Published: 09/11/2017 07:00 - Updated: 07/11/2017 11:25

Appeal for more awareness after Nairn boy's brain damage reaction to tick bite

Written byDonna MacAllister

 

Amy Mitchell
Nairn mum Amy Mitchell with son Adam and his little brother Blair in better days before the bite.

A MOTHER has spoken out after her six-year-old son contracted meningitis plus brain and central nervous system damage after being bitten by a tick carrying Lyme disease.

Amy Mitchell’s son Adam suffered full facial paralysis and was left unable to blink or swallow after the tiny bite. He has been left with additional support needs as he struggles to process information and has coordination and incontinence problems.

Doctors thought he had a viral infection until tests eventually confirmed he had Lyme disease.

The Auldearn Primary School pupil did not suffer any of the symptoms normally associated with a tick bite and no-one knows when it happened.

"This year has been pretty rotten and heartbreaking," said Mrs Mitchell.

"We could’ve lost Adam, and that’s the frightening thing. We want to tell his story even if just to warn other mums to keep going back to the doctor if they feel something isn’t quite right."

The family’s nightmare started in April when Adam became a shadow of his former self.

"He was just really lacklustre," said Mrs Mitchell.

"He was getting off the school bus with his shoulders slumped and then coming straight home and lying on the sofa under a blanket every night.

"His wee brother was trying to play with him but there was just nothing in him. It was almost like he was depressed. We phoned the school, we thought he might be getting bullied."

Teachers noticed Adam was more tired in the class. No-one knew the cause.

Mrs Mitchell made a routine appointment to see a GP but meantime things took a turn for the worse.

"He came home from school complaining of a sore head and when I tried to touch it he started screaming," she said.

"The glands in his neck were like a bunch of grapes. I gave him some Calpol and I got an emergency appointment to see the doctor but by the time we got to the surgery he had a rash on his head. The doctor examined him all over and she said it was viral.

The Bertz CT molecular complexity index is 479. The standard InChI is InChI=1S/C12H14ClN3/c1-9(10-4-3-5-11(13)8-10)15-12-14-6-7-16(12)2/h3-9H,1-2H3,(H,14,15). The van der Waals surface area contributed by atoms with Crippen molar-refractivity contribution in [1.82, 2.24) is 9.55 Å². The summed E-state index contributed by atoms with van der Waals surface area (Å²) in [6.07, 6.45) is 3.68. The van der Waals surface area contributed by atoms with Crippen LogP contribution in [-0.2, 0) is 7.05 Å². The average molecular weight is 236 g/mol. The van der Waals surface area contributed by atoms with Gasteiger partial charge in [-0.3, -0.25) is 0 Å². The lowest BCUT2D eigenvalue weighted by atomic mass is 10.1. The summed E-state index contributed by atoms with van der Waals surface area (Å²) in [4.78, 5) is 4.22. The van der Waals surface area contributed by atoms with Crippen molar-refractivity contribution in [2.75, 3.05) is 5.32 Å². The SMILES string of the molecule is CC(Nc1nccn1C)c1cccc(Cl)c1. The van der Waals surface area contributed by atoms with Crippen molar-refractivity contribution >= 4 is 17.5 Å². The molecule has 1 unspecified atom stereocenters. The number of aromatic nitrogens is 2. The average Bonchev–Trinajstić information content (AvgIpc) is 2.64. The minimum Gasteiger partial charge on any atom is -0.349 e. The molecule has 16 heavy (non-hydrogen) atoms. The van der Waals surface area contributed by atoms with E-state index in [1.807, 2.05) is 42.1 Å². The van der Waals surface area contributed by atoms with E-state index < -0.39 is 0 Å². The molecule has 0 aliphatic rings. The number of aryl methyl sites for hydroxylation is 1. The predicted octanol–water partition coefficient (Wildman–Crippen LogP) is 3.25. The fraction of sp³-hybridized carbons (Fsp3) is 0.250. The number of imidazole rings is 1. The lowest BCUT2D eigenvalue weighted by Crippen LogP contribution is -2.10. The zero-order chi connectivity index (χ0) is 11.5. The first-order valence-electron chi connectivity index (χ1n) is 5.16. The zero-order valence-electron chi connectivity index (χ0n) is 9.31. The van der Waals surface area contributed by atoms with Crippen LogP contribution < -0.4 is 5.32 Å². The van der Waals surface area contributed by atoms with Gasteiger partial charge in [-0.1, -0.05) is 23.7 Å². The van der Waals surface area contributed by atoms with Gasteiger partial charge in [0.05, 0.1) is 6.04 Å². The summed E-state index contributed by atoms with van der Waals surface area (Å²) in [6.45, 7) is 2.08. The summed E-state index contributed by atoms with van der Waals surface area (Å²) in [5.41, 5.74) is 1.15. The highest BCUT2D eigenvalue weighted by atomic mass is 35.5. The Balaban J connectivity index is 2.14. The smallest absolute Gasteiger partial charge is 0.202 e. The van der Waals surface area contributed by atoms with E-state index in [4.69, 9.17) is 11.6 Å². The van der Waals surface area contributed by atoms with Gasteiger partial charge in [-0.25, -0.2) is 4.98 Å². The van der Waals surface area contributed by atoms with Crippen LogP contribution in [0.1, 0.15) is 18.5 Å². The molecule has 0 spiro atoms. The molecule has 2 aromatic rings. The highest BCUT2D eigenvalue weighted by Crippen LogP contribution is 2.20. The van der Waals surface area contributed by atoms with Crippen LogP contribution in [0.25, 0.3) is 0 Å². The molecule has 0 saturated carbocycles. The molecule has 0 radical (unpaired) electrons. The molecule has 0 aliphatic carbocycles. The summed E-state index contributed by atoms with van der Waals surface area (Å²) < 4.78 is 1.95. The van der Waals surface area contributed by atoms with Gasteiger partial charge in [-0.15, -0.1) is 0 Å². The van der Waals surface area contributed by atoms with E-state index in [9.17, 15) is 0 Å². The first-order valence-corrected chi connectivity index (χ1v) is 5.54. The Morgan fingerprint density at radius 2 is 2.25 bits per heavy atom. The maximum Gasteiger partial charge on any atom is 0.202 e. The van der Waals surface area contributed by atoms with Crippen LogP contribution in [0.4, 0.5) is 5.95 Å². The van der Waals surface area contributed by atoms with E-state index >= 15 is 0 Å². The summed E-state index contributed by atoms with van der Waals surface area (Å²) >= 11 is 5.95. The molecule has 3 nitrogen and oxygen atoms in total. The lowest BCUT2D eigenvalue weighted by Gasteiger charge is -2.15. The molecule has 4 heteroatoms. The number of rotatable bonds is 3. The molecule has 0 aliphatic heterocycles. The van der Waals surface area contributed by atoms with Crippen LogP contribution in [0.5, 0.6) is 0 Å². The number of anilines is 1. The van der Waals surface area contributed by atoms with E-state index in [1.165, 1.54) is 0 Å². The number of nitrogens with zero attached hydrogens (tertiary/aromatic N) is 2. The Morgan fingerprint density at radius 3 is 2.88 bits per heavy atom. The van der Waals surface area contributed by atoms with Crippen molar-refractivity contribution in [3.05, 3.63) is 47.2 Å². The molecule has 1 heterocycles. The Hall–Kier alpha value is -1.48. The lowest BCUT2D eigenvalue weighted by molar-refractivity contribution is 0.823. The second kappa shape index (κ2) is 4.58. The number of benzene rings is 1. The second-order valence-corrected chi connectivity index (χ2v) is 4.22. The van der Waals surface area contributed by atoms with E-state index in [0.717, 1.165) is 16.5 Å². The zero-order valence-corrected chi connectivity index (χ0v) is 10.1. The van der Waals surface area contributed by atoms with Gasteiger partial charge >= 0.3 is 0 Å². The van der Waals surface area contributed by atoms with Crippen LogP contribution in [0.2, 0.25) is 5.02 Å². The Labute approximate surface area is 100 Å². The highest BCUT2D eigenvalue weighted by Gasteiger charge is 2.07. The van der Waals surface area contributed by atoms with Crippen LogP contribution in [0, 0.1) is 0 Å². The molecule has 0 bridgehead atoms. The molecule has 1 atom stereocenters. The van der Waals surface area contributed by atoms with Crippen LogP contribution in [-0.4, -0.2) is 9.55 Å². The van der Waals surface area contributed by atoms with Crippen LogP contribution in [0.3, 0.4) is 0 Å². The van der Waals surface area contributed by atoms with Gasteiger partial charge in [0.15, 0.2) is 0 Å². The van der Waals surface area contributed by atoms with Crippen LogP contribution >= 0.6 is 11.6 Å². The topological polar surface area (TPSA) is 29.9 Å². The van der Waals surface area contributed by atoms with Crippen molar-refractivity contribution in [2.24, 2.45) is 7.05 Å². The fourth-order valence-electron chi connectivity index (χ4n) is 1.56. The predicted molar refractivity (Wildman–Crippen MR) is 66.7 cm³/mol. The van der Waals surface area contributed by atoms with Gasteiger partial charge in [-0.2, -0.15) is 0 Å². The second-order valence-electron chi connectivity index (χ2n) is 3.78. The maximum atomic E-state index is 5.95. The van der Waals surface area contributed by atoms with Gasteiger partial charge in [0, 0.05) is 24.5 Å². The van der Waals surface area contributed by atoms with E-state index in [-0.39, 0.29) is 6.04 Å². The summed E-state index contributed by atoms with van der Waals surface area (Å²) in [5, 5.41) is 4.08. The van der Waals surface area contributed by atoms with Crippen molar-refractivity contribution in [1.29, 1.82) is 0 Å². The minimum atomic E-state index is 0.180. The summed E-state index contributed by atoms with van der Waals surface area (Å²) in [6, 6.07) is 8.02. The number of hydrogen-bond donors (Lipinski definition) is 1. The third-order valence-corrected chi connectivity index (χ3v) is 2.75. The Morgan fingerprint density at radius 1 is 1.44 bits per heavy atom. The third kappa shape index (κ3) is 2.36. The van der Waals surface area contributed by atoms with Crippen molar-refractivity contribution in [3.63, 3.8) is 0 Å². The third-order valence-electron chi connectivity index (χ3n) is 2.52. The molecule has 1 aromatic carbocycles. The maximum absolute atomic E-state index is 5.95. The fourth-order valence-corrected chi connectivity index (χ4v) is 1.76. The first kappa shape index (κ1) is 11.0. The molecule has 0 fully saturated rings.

"I explained the history. I asked if she would take some blood, she was adamant it wasn’t needed. So off we went with advice to just give him Calpol and if he deteriorated to bring him straight back."

Mrs Mitchell and her husband David kept a close eye on Adam over the next few days.

The rash went away but the lethargy did not lift. They went to see the doctor for their routine appointment and again the doctor suspected it was viral.

"Again I asked for bloods to be taken", said Mrs Mitchell. "I said I just felt something was not right with Adam. Again I was told it wasn’t needed, he had a viral."

But within days the school rang saying Adam’s face appeared to be drooping.

"He looked like a stroke patient," said Mrs Mitchell. "He had fever. I phoned the surgery. They said a doctor would phone back. An hour went by, he was just lying on the sofa not right at all so I took him to Raigmore myself.

"I didn’t want to be told that it was a viral again."

Staff at accident and emergency thought he may have suffered a head injury, but there was no trauma.

They diagnosed his facial paralysis as Bell’s palsy linked to a viral infection and said it could take anything from a fortnight to a year to ease up.

The family had an appointment with an ear nose and throat specialist in Elgin days later as Adam was still under routine checks after having had grommets inserted when he was three.

Mrs Mitchell said: "As soon as the specialist looked at Adam she said ‘Why has nobody taken bloods yet?’"

"I felt so guilty. I wanted to kick myself for not pushing harder to get them done."

Days later Adam woke up with full facial paralysis.

Mrs Mitchell said: "He couldn’t close his eyes. He was crying and there were little tears falling down but his face was fixed. There was no expression."

An MRI and blood tests confirmed he had Lyme disease in his blood. He spent a week in Raigmore Hospital and a month receiving antibiotics intravenously for Lyme disease. Medics inadvertently treated meningitis.

A later scan showed changes in Adam’s brain consistent with damage caused by Lyme disease.

"We want to make people aware of what Lyme disease can do," said Mrs Mitchell.

"We can’t change what’s happened to Adam but we can help to raise awareness."

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